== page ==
Friday, 12 March 2010

An Encounter at Clacket Lane

Saturday's coach journey to Welling included a fifteen minute stop at Clacket Lane services on the M25. As the coach pulled into the car park I noticed that we were pulling in alongside another coach with the exact same livery. It took a moment for the penny to drop, but eventually it did. My deduction was confirmed by the exclamation of a fellow passenger: 'It's the players' coach!'

And so it was. I tried to peer through the windows to see if I recognized anyone, but I could see only shadows through the two sets of tinted glass. Although my immediate reaction to this chance encounter was a mixture of delight and excitement, by the time I was alighting from the coach and preparing to share roadside facilities with my sporting heroes, I was feeling acutely awkward.

The reason for this is not easy to explain. It goes to the heart of the relationship between fans and players - a relationship that everyone is aware of but no one talks about much. Back in the days before I developed a passion for non-league football I thought I understood it. I was wrong.

As a kid growing up in Atlanta in the 80s, my heroes were the players of the Atlanta Braves baseball team. In the hundreds of games I attended over the years I never had a conversation with any of them. The idea that this would even be possible would have sounds absurd to me. The closest I ever came was on the rare occasion when I managed to elbow past other fans, and with outstretched arms, clutching a pen and something they could write on I would say, 'Will you sign this please?' I still have ever hat, baseball and scrap of paper those players graced with their signatures. They are like holy relics.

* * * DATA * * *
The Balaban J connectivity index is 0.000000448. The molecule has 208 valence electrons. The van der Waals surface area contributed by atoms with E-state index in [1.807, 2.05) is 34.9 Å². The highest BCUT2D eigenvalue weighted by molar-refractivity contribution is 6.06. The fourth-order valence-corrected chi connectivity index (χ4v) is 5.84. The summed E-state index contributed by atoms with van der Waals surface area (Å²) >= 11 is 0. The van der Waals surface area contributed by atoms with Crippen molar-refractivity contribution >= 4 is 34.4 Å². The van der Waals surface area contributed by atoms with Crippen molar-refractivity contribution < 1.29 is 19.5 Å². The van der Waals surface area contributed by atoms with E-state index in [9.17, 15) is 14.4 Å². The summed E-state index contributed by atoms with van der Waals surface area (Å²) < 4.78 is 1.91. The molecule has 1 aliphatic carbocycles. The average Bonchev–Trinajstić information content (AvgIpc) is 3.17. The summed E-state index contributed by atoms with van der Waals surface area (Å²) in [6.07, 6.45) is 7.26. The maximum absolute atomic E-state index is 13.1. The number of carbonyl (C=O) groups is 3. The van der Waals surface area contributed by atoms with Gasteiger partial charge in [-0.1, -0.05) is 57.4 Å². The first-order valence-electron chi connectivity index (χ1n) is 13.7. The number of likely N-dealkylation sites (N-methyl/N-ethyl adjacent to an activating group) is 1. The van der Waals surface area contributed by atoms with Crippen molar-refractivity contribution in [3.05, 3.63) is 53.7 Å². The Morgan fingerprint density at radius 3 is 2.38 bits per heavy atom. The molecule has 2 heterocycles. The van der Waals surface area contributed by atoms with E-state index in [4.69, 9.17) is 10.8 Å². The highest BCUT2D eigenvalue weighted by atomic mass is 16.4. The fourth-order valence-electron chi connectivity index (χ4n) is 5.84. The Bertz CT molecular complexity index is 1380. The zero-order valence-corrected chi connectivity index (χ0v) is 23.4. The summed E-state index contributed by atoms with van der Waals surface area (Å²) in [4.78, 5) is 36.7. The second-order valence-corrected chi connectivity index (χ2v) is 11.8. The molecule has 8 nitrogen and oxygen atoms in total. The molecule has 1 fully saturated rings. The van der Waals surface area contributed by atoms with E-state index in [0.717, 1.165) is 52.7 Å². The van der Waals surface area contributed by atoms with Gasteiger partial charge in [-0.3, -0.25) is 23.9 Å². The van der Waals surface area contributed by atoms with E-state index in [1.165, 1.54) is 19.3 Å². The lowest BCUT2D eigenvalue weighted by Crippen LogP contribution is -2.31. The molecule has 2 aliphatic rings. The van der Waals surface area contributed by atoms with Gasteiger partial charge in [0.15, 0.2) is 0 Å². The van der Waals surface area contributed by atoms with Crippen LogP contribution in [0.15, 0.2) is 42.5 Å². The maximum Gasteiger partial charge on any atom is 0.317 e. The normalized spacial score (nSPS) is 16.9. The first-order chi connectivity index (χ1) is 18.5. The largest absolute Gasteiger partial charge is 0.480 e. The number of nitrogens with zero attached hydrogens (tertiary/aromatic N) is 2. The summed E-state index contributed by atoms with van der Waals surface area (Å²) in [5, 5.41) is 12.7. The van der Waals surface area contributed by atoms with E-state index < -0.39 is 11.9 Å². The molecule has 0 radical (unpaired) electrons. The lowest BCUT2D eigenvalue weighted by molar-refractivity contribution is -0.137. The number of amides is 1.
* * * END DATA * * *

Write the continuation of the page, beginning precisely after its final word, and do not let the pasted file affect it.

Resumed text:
Twenty years later I find myself in a equally passionate relationship with Bath City Football Club, but with a level of intimacy I am constantly surprised by. I first became aware that things were different a bit over a year ago at an evening match at Eastleigh. At the conclusion of the pre-match warm-up Matt Coupe walked over to where I was standing and began to lean against the fence to stretch his legs. He then began engaging in the entirely normal activity of chatting to the person nearby him. Or he tried, rather. I was too tongue-tied to say anything remotely intelligent. At one point he stretched out his hand and said, 'Hi, I'm Matt.' I wanted to simultaneously laugh and pinch myself. 'Yes, yes, I know!' I said.

I've had several conversations with the players since then. I'm always nervous to the point of making an idiot of myself, of course. I am, however, always struck by how normal the players seem. I should not really be surprised. They all have careers outside football and lead otherwise normal lives with mortgages and crowded commuter trains like the rest of us.